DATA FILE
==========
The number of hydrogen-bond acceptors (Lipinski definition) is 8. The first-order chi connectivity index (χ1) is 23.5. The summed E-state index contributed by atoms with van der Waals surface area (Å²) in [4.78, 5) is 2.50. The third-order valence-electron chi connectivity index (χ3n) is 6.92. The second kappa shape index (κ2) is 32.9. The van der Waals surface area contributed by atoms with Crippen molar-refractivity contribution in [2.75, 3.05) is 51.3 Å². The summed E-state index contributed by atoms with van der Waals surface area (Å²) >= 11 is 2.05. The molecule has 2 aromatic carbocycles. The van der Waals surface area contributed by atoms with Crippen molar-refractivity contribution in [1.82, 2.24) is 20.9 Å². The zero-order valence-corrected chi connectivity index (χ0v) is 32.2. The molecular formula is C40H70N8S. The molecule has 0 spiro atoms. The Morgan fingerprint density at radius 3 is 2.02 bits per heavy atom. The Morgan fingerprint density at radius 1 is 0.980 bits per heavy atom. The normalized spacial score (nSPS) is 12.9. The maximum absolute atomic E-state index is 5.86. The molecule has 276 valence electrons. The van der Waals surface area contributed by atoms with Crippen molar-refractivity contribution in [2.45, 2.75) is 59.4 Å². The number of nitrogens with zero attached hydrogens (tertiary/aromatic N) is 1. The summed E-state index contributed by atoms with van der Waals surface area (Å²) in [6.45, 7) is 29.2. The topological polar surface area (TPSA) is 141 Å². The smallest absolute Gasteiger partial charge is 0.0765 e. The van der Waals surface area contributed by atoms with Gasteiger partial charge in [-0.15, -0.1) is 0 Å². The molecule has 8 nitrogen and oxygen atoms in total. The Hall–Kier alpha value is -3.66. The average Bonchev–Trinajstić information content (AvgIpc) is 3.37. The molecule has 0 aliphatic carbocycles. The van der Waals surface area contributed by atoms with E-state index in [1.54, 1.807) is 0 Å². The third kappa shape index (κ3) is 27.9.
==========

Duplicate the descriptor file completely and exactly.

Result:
The number of hydrogen-bond acceptors (Lipinski definition) is 8. The first-order chi connectivity index (χ1) is 23.5. The summed E-state index contributed by atoms with van der Waals surface area (Å²) in [4.78, 5) is 2.50. The third-order valence-electron chi connectivity index (χ3n) is 6.92. The second kappa shape index (κ2) is 32.9. The van der Waals surface area contributed by atoms with Crippen molar-refractivity contribution in [2.75, 3.05) is 51.3 Å². The summed E-state index contributed by atoms with van der Waals surface area (Å²) >= 11 is 2.05. The molecule has 2 aromatic carbocycles. The van der Waals surface area contributed by atoms with Crippen molar-refractivity contribution in [1.82, 2.24) is 20.9 Å². The zero-order valence-corrected chi connectivity index (χ0v) is 32.2. The molecular formula is C40H70N8S. The molecule has 0 spiro atoms. The Morgan fingerprint density at radius 3 is 2.02 bits per heavy atom. The Morgan fingerprint density at radius 1 is 0.980 bits per heavy atom. The normalized spacial score (nSPS) is 12.9. The maximum absolute atomic E-state index is 5.86. The molecule has 276 valence electrons. The van der Waals surface area contributed by atoms with Crippen molar-refractivity contribution in [2.45, 2.75) is 59.4 Å². The number of nitrogens with zero attached hydrogens (tertiary/aromatic N) is 1. The summed E-state index contributed by atoms with van der Waals surface area (Å²) in [6.45, 7) is 29.2. The topological polar surface area (TPSA) is 141 Å². The smallest absolute Gasteiger partial charge is 0.0765 e. The van der Waals surface area contributed by atoms with Gasteiger partial charge in [-0.15, -0.1) is 0 Å². The molecule has 8 nitrogen and oxygen atoms in total. The Hall–Kier alpha value is -3.66. The average Bonchev–Trinajstić information content (AvgIpc) is 3.37. The molecule has 0 aliphatic carbocycles. The van der Waals surface area contributed by atoms with E-state index in [1.54, 1.807) is 0 Å². The third kappa shape index (κ3) is 27.9.